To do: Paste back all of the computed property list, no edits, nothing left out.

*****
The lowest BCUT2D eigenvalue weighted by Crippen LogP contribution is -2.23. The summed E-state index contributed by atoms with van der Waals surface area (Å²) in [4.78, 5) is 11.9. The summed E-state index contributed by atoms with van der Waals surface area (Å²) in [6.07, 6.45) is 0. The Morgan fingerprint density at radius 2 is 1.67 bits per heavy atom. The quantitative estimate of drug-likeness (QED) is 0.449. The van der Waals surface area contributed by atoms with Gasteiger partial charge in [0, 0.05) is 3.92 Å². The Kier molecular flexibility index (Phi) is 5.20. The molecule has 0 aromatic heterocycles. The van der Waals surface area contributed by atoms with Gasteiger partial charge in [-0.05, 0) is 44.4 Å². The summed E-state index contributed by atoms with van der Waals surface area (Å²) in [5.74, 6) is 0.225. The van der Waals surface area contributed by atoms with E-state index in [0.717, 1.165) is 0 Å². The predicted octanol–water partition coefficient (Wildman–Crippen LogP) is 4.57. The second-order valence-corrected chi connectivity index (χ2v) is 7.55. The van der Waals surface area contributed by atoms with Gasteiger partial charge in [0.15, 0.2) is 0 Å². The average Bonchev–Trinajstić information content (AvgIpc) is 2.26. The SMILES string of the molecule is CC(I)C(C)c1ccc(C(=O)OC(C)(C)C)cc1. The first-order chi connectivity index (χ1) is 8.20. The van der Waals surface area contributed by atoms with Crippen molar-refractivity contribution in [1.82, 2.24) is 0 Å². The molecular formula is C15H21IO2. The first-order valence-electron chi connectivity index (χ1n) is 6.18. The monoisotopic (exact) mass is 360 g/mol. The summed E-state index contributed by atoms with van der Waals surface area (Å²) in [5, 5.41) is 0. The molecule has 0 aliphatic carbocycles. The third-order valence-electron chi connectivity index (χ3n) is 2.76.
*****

The lowest BCUT2D eigenvalue weighted by Crippen LogP contribution is -2.23. The summed E-state index contributed by atoms with van der Waals surface area (Å²) in [4.78, 5) is 11.9. The summed E-state index contributed by atoms with van der Waals surface area (Å²) in [6.07, 6.45) is 0. The Morgan fingerprint density at radius 2 is 1.67 bits per heavy atom. The quantitative estimate of drug-likeness (QED) is 0.449. The van der Waals surface area contributed by atoms with Gasteiger partial charge in [0, 0.05) is 3.92 Å². The Kier molecular flexibility index (Phi) is 5.20. The molecule has 0 aromatic heterocycles. The van der Waals surface area contributed by atoms with Gasteiger partial charge in [-0.05, 0) is 44.4 Å². The summed E-state index contributed by atoms with van der Waals surface area (Å²) in [5.74, 6) is 0.225. The van der Waals surface area contributed by atoms with E-state index in [0.717, 1.165) is 0 Å². The predicted octanol–water partition coefficient (Wildman–Crippen LogP) is 4.57. The second-order valence-corrected chi connectivity index (χ2v) is 7.55. The van der Waals surface area contributed by atoms with Gasteiger partial charge in [0.15, 0.2) is 0 Å². The average Bonchev–Trinajstić information content (AvgIpc) is 2.26. The SMILES string of the molecule is CC(I)C(C)c1ccc(C(=O)OC(C)(C)C)cc1. The first-order chi connectivity index (χ1) is 8.20. The van der Waals surface area contributed by atoms with Crippen molar-refractivity contribution in [1.82, 2.24) is 0 Å². The molecular formula is C15H21IO2. The first-order valence-electron chi connectivity index (χ1n) is 6.18. The monoisotopic (exact) mass is 360 g/mol. The summed E-state index contributed by atoms with van der Waals surface area (Å²) in [5, 5.41) is 0. The molecule has 0 aliphatic carbocycles. The third-order valence-electron chi connectivity index (χ3n) is 2.76.